Ad malware in nearly 50 apps on the Google Play Store has infected around two million Android smartphones worldwide, as the ad giants failed to spot the harmful software in their applications. The rogue code, dubbed Falseguide was mainly held by the game walkthrough applications, that said to provide guide or cheat codes for various games.
According to infosec vendor Check Point, some of these apps have been hiding in plain view in the Google Play store since November last year and their malicious nature wasn't picked up by the Chocolate Factory, reported The Register.
"Mobile botnets are a growing trend since early last year, growing in both sophistication and reach. This type of malware manages to infiltrate Google Play due to the non-malicious nature of the first component, which only downloads the actual harmful code. Users shouldn't rely on the app stores for their protection," said Check Point in an advisory that has the list of all of these faulty apps, which have now been removed from the Play Store.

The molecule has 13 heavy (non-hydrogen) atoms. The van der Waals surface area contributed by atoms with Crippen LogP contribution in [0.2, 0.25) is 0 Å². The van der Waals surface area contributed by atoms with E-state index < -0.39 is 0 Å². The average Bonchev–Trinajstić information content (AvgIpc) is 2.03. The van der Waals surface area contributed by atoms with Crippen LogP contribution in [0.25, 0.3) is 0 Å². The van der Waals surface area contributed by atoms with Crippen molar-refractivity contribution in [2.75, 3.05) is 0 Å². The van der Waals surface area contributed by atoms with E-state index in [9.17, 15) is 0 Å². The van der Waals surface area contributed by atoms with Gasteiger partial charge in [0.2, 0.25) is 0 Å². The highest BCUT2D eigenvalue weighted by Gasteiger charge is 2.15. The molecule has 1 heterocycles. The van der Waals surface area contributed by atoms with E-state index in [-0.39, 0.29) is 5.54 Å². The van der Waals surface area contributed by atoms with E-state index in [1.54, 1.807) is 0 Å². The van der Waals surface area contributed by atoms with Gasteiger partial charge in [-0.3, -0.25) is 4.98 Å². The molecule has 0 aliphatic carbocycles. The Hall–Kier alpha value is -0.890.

Although Falseguide only downloaded and executed annoying adverts on handsets for now, but future modules could, for example, install spyware on the devices, or be used to launch denial-of-service attacks on victims.
This is all possible because of the level of access the apps ask for when first installed: the software pops up a permission request screen telling users that it wants full device admin rights.
Obviously, this should have alarmed the users, as a game guide is no more than a collection of pictures and text, and there's no reason for it to ask for such access rights. But, around two million users ignored this red flag and tapped OK.
Though the source of the malware still remains unknown, but the apps were uploaded by two developers named Sergei Vernik and Nikolai Zalupkin. There is a high probability of these accounts being fake, but Russia is churning out some quality malware these days, as many people are finding out to their cost, reported The Register.